On London Bridge there stood alone, and sad, a century ago, a poor old beggar man. He scraped away wretchedly on his old miserable violin in the attempt to draw a few pennies from the passers-by, but no one seemed to listen or stop, and his poor old heart was down in his toeless boots, and cold. A stranger passed along the bridge and suddenly halted beside the poor old fiddler, and listened while the weary, wistful eyes searched his face for, 'Charity, for the love of God!' Instead of the hoped-for penny the stranger asked for the fiddle; he would help with a tune.
The stiff, numbed fingers were glad to pass the old thing over, and the new hands began to play a low, plaintive melody that made the first passer-by find a tear start from his heart on the way to his eye, and he stopped and threw a penny in the old beggar's tattered hat, but still lingered, for the tune was going on. Then another stopped; another penny, and he lingered too. Then another, another, and yet they came and stopped. In the red heap of coppers in the old man's hat were even now appearing the white gleam of sixpences and shillings, and here and there the yellow glint of half-sovereigns and sovereigns. In a few minutes there was a dense crowd of thousands of people massing more and more on the bridge, while yonder big policeman, instead of saying 'Move on!' placed himself, with tears in his eyes, within hearing of the wondrous strains. Still from this decrepit old violin, melody, like an echo of the song that the angels sang, floated over their heads, and the decrepit old hat became brimful of coins.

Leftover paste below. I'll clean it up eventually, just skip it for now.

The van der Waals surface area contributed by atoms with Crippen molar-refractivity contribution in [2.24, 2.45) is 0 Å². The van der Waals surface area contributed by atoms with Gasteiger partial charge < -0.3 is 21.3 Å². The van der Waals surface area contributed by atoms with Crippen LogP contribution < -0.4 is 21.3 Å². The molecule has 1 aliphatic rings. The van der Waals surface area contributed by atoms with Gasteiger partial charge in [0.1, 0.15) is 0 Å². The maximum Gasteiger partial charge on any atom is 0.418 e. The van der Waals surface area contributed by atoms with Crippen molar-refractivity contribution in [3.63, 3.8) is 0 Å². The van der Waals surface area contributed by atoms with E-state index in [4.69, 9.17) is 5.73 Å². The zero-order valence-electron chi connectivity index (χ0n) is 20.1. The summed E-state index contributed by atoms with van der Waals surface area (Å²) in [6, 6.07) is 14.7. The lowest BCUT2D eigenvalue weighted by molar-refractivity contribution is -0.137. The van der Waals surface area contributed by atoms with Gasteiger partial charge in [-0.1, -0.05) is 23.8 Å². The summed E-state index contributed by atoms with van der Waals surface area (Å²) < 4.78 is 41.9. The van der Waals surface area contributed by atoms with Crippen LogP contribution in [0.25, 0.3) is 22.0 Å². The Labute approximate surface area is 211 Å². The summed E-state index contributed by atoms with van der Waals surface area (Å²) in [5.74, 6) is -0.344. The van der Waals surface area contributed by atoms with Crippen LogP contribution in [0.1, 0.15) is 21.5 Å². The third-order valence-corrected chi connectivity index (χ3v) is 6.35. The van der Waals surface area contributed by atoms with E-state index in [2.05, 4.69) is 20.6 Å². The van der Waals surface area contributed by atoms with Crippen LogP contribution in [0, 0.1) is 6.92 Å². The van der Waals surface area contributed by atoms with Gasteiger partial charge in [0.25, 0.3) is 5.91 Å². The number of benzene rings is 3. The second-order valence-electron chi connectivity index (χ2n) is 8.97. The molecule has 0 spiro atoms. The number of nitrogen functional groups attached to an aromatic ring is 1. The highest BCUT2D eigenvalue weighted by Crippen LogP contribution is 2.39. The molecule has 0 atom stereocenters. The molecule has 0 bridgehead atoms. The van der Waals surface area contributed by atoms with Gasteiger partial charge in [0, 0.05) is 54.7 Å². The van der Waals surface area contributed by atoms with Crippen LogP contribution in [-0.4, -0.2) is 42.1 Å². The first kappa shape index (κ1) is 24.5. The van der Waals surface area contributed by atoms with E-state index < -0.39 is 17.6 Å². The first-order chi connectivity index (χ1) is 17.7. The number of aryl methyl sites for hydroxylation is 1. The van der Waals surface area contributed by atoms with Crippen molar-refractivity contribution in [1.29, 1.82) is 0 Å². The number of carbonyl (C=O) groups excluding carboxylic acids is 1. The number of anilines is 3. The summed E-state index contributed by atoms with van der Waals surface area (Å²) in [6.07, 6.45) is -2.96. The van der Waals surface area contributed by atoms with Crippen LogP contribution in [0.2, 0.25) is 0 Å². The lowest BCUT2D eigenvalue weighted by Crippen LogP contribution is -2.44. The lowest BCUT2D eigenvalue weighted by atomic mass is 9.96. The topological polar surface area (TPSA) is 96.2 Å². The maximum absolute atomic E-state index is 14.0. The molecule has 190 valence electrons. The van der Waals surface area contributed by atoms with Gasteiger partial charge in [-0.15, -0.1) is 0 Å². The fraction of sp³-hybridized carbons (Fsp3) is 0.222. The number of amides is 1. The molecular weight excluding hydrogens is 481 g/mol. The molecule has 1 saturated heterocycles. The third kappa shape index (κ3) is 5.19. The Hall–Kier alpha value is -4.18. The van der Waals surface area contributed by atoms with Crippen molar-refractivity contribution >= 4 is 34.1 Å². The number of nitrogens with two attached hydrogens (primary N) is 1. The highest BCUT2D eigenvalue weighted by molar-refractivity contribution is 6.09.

'It is Paganini! It is Paganini!' passed the whisper along.
Aye, it is the Master—the Master Player!
Poor beggars are we on the ancient Bridge of Sighs, scraping to bring melody out of timeworn, sin-wormed hearts; poverty-stricken, joyless, with no resources to meet life's sorrows, fierce temptations, misfortunes, and out of them draw sweetness and strength. Then a Stranger passes by, and stands, listening to our pitiful attempt to make music out of life. With loving, tender eyes, He gazes into ours, and pride and self-sufficiency melt away: humbly we hand Him our poverty-stricken hearts.
In a moment, fullness of joy, laughter and gladness fill our souls. The Hand that was pierced has taken the instrument, and made it anew. The Heart that was broken for us pours life and love into ours. The Master has come, the Lord of the Human Heart, the Controller of time and eternity. We have found Life's harmony in His fellowship. It is Jesus! It is Jesus!
All my life was wrecked by sin and shame,
Discord filled my heart with pain;
Jesus swept across the broken strings,
Stirr'd the slumb'ring chords again.—The Pilgrim
(Luke 18. 35-43; Philem. 11)